In adolescence we then build on this naive self esteem to try to form our adult idea of who we are. But this is a time when we are bombarded with information about who we are, and more significantly who we
be. Suddenly it is not the option of your parents which matters, but that of friends, the media and hundreds of other people really
At this stage anything which makes you different can be a bad thing and is a massive challenge to self esteem. Also anything which means you do not conform to the media ‘ideal’ is very difficult to handle. Most teenagers navigate all this ‘self confusion’ remarkably well, trying out different versions of themselves almost as if play acting, experiencing different things and gradually learning about who they want to be and think they are. But if the person you perceive yourself to be is very different to who you think you
be this can cause real problems. We live in a world where everything feels possible - when air brushing presents a perfection ideal and studies show again and again that it is our teenagers who are most likely to feel bad about themselves as a result.
And so as self esteem browns the real problem is that each stage builds on the one before. So if your self esteem is good enough, you start to grow and give new stuff a go and discover more things that you can do, and bit by bit your confidence grows - and each new thing you learn to do boosts your self esteem still more. But if the foundation was too weak, anxiety and nerves can limit what you can do, and this failure to achieve what you see others doing makes you feel even worse. It is hard to get out of the cycle of feeling like a failure even if the truth is you are nothing of the kind.
The struggle to develop a healthy adult self esteem can therefore trigger a lot of painful emotions. This tends to coincide during adolescence with some changes in how emotions are experienced, as the part of the brain responsible for the more complex social emotions starts to mature and develop. Teenage emotions are brittle, strong and unpredictable. Some are very difficult to express and many find that they become generalised as a persistent feeling of ‘bad’ or anger. If there isn’t anywhere to take these feelings - no one they can be talked over with and nothing positive to do with them, they do not just disappear but must be directed somewhere. With no outward source to blame the only place to direct these feelings is at yourself. A pattern can develop of blaming yourself for everything that goes wrong - and those suppressed, inward turning emotions build up and bubble, painfully beneath the surface looking for some outlet. Eventually that frustration turns inward, and a hatred that can feel terrifying in its strength can emerge. Feeling like this very often fuels some form of self harm, and I have heard countless people talk about how they feel they need to ‘punish’ themselves, as well as talking about how harming brings some temporary relief from the emotional pain they are feeling.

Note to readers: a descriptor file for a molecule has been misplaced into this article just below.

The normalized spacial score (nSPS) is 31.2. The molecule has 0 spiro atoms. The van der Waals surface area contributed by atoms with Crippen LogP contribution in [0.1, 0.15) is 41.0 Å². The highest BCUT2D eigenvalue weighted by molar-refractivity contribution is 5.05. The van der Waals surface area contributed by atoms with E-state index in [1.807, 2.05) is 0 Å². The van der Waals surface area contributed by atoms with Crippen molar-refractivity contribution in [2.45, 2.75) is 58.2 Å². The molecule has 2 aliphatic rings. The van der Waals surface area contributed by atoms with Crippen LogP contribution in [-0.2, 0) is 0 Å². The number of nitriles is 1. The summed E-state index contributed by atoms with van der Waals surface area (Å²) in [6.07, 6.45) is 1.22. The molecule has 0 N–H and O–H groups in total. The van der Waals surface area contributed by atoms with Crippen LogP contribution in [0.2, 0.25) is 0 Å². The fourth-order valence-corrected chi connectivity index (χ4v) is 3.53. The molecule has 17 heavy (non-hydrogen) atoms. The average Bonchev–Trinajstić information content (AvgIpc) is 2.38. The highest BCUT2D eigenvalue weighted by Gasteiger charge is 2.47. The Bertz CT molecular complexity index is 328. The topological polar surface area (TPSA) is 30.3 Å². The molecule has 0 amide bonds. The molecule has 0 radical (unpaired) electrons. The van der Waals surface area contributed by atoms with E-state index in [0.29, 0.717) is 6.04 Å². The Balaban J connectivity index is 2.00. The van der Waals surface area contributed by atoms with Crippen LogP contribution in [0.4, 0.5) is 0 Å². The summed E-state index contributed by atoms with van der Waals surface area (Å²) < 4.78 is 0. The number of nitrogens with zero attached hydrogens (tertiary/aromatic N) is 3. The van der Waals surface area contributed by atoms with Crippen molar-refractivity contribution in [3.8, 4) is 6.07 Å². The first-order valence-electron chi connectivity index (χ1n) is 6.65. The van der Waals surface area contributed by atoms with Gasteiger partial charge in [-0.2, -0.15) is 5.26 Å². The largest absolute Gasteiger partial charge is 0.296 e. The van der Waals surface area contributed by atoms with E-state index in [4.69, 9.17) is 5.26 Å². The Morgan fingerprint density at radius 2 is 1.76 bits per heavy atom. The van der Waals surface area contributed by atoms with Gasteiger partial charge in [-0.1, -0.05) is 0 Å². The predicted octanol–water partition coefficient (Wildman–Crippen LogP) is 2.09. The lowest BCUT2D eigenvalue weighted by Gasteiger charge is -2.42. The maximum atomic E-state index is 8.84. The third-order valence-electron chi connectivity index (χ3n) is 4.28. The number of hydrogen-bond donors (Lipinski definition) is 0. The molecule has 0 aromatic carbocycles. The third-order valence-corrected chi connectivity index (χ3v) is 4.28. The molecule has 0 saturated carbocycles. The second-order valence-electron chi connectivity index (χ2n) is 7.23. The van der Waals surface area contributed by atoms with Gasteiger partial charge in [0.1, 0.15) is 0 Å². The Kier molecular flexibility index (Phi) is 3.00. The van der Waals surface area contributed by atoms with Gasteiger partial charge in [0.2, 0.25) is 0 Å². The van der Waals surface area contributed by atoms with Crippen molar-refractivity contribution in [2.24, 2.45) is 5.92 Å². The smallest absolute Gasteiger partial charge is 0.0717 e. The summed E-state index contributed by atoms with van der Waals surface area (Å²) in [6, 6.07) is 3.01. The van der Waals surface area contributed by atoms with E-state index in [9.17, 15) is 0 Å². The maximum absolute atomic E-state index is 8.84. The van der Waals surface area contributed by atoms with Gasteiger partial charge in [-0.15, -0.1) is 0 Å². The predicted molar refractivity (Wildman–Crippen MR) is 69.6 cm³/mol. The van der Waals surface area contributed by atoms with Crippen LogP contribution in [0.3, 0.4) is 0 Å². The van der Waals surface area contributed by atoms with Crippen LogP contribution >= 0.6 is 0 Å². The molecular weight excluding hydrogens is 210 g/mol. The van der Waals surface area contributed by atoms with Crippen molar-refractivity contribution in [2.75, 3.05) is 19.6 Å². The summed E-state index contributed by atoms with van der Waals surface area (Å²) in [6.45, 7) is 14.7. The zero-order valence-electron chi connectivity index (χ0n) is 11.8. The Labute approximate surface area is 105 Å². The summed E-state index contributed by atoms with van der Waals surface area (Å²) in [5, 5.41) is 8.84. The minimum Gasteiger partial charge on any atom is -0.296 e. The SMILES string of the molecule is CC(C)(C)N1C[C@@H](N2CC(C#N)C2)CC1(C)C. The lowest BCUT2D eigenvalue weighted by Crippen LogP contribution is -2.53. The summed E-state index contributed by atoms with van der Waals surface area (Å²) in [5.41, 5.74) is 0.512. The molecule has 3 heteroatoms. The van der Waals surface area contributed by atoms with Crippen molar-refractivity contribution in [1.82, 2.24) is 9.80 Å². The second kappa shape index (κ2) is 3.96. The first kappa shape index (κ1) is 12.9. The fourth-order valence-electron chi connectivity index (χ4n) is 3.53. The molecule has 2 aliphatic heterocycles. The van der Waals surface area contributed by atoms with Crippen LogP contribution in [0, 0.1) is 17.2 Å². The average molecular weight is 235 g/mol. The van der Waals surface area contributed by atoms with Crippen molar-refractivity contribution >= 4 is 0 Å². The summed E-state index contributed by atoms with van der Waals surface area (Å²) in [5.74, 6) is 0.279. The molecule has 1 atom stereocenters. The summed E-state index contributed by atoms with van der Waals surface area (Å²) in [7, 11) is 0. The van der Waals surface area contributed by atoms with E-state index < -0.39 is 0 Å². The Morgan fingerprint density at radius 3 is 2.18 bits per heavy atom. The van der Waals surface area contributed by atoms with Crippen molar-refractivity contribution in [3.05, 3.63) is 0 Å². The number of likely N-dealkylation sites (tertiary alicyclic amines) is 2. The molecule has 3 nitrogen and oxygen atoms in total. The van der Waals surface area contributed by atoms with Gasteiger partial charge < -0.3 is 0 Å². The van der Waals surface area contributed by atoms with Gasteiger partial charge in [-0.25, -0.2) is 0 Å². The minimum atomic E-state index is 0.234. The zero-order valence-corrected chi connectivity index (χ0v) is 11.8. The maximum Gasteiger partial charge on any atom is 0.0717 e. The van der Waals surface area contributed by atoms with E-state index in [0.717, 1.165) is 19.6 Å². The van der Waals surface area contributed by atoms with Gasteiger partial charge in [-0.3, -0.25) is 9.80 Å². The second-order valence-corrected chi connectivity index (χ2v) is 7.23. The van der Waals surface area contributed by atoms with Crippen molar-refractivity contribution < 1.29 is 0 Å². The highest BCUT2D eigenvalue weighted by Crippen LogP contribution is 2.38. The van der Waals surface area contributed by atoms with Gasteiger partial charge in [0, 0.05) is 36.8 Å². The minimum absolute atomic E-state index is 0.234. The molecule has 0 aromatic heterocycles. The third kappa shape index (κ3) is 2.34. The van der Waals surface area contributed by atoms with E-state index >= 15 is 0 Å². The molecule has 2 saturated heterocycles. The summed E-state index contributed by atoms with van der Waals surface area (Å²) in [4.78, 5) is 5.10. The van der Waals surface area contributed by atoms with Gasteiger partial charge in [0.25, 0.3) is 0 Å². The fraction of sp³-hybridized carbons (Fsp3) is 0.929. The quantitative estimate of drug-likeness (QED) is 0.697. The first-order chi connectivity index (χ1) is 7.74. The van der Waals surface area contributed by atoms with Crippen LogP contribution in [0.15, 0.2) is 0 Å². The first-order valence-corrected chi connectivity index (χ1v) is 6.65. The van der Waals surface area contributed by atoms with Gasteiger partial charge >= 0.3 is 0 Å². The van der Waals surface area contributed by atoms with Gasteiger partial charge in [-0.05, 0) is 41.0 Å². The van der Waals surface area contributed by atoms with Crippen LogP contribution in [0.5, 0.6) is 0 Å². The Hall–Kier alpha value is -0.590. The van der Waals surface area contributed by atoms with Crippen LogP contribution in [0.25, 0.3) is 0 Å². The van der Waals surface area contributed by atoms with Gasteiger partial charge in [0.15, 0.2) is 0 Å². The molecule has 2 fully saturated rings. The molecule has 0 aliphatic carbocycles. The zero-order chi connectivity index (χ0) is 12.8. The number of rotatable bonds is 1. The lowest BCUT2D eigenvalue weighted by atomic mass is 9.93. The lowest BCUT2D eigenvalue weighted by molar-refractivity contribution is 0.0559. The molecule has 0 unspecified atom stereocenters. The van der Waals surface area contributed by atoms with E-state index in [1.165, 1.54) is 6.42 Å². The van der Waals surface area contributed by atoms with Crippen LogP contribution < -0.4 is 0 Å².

Is there a way out of self hate?
The funny thing about these kind of feelings is that to most people outside of yourself they can seem totally incomprehensible. I can honestly say that the young people and adults I have worked with who have utterly hated themselves have almost almost all been lovely. In fact the majority were young people and adults I would be proud to call friends. And yet, no end of reassurance from friends and family that they were in fact lovely, wonderful, funny, valued friends, fun to be around, loved by God - none of this seems to release them from their own judgement on themselves.